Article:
The ePUB Format and You
It is 2018, and the variety of electronic book formats has narrowed to three main contenders. There is the old standby of PDF, there is the "Kindle" format (which is actually a combination of formats), and there is the ePUB format. The ePUB format is supported on many devices, and this blog post will help you find a way to read e-books in that format on your preferred device.
Not only is the ePUB format convenient for you to use as a reader, it is also convenient for publishers to make books available. There are large projects, such as the Gutenberg Project, that make many books available in ePUB format. Writers like me can post ePUB files to our own sites easily. For example, you can pick up a free copy of my short story "No Fanfare" by downloading it from my author site.
There are two tools that I will refer to several times because they are so frequently used to read ePUB books, especially on devices that may not have a native ePUB reader such as desktop computers. One of those tools is calibre, and the other is Adobe Digital Editions. Both can be downloaded for free and are available for multiple platforms. In fact, if you read nothing more of this blog post, just knowing about those two tools may be enough to get you started reading ePUB books that you obtain from a variety of sources. Read on for more options!
If you have a dedicated e-book reader, such as a Kindle, NOOK, or Kobo, then you will probably want to use that for reading ePUB files because it is so convenient. For the NOOK and the Kobo devices, you may simply be able to connect the device to your computer with a USB cable, open the device in your file browser, and drag the ePUB files from your computer to the device. You would then eject the device in the normal way for your computer to stop using USB devices, and the e-reader would then show the new books like normal. You can also use calibre to add ePUB files to your device, which also lets you take advanage of other features of that software.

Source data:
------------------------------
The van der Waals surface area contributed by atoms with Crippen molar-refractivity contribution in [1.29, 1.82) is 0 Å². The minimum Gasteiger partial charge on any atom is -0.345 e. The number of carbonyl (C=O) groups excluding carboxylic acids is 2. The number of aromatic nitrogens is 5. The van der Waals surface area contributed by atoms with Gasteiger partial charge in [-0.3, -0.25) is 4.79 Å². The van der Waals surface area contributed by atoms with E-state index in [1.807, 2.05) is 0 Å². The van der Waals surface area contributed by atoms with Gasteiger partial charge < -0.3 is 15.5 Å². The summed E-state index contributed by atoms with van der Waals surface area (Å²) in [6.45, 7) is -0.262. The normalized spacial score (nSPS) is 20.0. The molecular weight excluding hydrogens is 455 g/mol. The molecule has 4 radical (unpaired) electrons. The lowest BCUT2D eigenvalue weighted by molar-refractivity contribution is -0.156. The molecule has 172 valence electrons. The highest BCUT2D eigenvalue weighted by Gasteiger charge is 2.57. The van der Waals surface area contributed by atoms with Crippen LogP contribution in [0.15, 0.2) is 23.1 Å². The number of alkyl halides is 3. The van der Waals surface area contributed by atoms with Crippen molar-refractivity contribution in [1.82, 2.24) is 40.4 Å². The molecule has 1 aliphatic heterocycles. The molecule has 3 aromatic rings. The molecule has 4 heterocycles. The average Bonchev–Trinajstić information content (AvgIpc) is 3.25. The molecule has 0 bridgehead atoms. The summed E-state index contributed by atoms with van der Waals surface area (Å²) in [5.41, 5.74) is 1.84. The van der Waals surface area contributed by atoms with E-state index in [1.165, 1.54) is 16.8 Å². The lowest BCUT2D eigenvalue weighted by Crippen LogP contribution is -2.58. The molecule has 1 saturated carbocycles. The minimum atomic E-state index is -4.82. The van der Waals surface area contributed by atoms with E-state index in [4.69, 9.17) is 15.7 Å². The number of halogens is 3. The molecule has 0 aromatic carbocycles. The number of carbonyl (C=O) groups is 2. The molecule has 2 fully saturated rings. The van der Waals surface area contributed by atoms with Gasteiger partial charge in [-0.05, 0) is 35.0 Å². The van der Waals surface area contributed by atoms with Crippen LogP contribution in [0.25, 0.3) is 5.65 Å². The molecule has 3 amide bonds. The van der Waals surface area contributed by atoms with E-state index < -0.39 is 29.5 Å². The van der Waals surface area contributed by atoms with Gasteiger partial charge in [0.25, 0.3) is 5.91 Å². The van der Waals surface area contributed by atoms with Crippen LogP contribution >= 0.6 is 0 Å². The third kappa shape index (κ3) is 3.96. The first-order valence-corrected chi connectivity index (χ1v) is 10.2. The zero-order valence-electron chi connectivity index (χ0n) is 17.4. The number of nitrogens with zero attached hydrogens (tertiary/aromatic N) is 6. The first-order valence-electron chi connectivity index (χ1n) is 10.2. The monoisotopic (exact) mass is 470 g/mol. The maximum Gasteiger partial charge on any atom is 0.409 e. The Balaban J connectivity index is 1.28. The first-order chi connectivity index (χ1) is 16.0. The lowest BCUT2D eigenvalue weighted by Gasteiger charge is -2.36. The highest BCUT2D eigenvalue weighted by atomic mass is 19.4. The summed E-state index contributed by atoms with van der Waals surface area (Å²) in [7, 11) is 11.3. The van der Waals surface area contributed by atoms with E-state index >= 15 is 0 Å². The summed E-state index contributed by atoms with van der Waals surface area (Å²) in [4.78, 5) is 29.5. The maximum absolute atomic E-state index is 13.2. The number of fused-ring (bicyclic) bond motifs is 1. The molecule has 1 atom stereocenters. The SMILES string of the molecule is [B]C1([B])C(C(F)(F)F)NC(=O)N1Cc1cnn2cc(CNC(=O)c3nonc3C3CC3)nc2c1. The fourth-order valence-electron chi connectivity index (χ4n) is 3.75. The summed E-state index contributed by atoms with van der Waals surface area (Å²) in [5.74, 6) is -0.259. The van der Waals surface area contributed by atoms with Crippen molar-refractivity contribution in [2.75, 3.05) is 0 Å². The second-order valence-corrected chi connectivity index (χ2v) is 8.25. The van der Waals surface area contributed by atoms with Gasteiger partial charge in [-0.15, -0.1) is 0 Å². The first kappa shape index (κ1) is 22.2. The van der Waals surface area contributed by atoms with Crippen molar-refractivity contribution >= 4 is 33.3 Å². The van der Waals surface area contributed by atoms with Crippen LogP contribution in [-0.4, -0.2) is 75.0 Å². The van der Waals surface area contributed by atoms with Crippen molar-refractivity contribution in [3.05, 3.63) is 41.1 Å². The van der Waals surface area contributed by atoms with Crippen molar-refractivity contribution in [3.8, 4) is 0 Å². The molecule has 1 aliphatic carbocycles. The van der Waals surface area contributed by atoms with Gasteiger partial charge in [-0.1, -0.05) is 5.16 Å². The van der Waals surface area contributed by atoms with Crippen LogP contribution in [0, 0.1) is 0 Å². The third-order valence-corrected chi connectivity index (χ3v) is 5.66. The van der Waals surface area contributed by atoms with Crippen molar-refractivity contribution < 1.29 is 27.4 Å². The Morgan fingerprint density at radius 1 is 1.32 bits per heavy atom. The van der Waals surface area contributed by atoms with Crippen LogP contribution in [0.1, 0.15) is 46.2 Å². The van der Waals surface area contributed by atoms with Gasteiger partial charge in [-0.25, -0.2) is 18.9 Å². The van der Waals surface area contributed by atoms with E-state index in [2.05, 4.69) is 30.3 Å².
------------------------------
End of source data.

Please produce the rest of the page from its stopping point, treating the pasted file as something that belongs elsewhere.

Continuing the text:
If you have a Kindle, however, it does not support ePUB files. This is where you will want to use calibre. Download calibre for free, install it, and use it to convert ePUB files to the Kindle format. It can then help you synchronize your content on your Kindle when it is connected to your computer.
Reading on a phone or tablet requires the use of an app for your device. There are many free apps that you can use for reading ePUB files, and the e-book app that is part of the device platform (e.g., Google Play Books for Android) is often a good place to start. You will also find Adobe Digital Editions in the app stores for both Android and iOS devices. For the iPhone and iPad, you might consider the app that is simply called ePUB Reader. For Android, you can look at a variety of apps including Universal Book Reader and Aldiko.
You can also read ePUB files in your web browser. For example, if you use Chrome and have a Google account, you can read ePUB files by uploading them to your Google Play Books library and reading them through that. If you use Firefox, you can get the ePUBReader extension. If you use a different browser, look at what your browser offers for extensions to see if there is an ePUB file reader.
If you prefer to read on a desktop or laptop computer using software just for that purpose, you can find options for that as well. Once again, Adobe Digital Editions will get you into in ePUB book. Using Windows, Linux, or OS X, you can read books directly in calibre. In OS X, you can get a program called Bookle, but it is apparently not free and I like free options.
Download the ePUB file of my short story, via the link shown above. You can use that file to experiment with as you find the most convenient way for you to read ePUB books on your device of choice. If you read the short story in that file, I would appreciate an honest review on the site of your choice!
Photo by Morguefile contributor pippalou, used under license.